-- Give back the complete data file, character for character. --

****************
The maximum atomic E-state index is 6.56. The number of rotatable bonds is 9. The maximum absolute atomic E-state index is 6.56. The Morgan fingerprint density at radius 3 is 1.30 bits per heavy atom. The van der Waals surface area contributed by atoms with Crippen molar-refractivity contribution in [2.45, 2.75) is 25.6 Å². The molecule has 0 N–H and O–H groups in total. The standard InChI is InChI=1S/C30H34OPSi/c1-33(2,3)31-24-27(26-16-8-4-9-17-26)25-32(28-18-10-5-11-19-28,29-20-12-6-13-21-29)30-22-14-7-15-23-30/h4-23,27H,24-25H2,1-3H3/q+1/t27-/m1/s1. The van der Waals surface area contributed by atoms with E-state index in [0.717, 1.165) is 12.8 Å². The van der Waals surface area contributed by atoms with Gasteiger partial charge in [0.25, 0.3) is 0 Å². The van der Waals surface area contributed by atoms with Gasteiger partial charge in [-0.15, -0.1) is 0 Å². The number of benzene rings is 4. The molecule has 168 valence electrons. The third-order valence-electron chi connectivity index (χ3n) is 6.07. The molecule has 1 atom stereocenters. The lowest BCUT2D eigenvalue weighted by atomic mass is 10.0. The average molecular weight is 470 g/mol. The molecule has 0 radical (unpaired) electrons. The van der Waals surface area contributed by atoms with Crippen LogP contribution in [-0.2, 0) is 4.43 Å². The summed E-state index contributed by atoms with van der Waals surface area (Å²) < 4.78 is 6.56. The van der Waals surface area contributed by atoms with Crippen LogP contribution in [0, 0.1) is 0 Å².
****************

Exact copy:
The maximum atomic E-state index is 6.56. The number of rotatable bonds is 9. The maximum absolute atomic E-state index is 6.56. The Morgan fingerprint density at radius 3 is 1.30 bits per heavy atom. The van der Waals surface area contributed by atoms with Crippen molar-refractivity contribution in [2.45, 2.75) is 25.6 Å². The molecule has 0 N–H and O–H groups in total. The standard InChI is InChI=1S/C30H34OPSi/c1-33(2,3)31-24-27(26-16-8-4-9-17-26)25-32(28-18-10-5-11-19-28,29-20-12-6-13-21-29)30-22-14-7-15-23-30/h4-23,27H,24-25H2,1-3H3/q+1/t27-/m1/s1. The van der Waals surface area contributed by atoms with E-state index in [0.717, 1.165) is 12.8 Å². The van der Waals surface area contributed by atoms with Gasteiger partial charge in [0.25, 0.3) is 0 Å². The van der Waals surface area contributed by atoms with Gasteiger partial charge in [-0.15, -0.1) is 0 Å². The number of benzene rings is 4. The molecule has 168 valence electrons. The third-order valence-electron chi connectivity index (χ3n) is 6.07. The molecule has 1 atom stereocenters. The lowest BCUT2D eigenvalue weighted by atomic mass is 10.0. The average molecular weight is 470 g/mol. The molecule has 0 radical (unpaired) electrons. The van der Waals surface area contributed by atoms with Crippen LogP contribution in [-0.2, 0) is 4.43 Å². The summed E-state index contributed by atoms with van der Waals surface area (Å²) < 4.78 is 6.56. The van der Waals surface area contributed by atoms with Crippen LogP contribution in [0, 0.1) is 0 Å².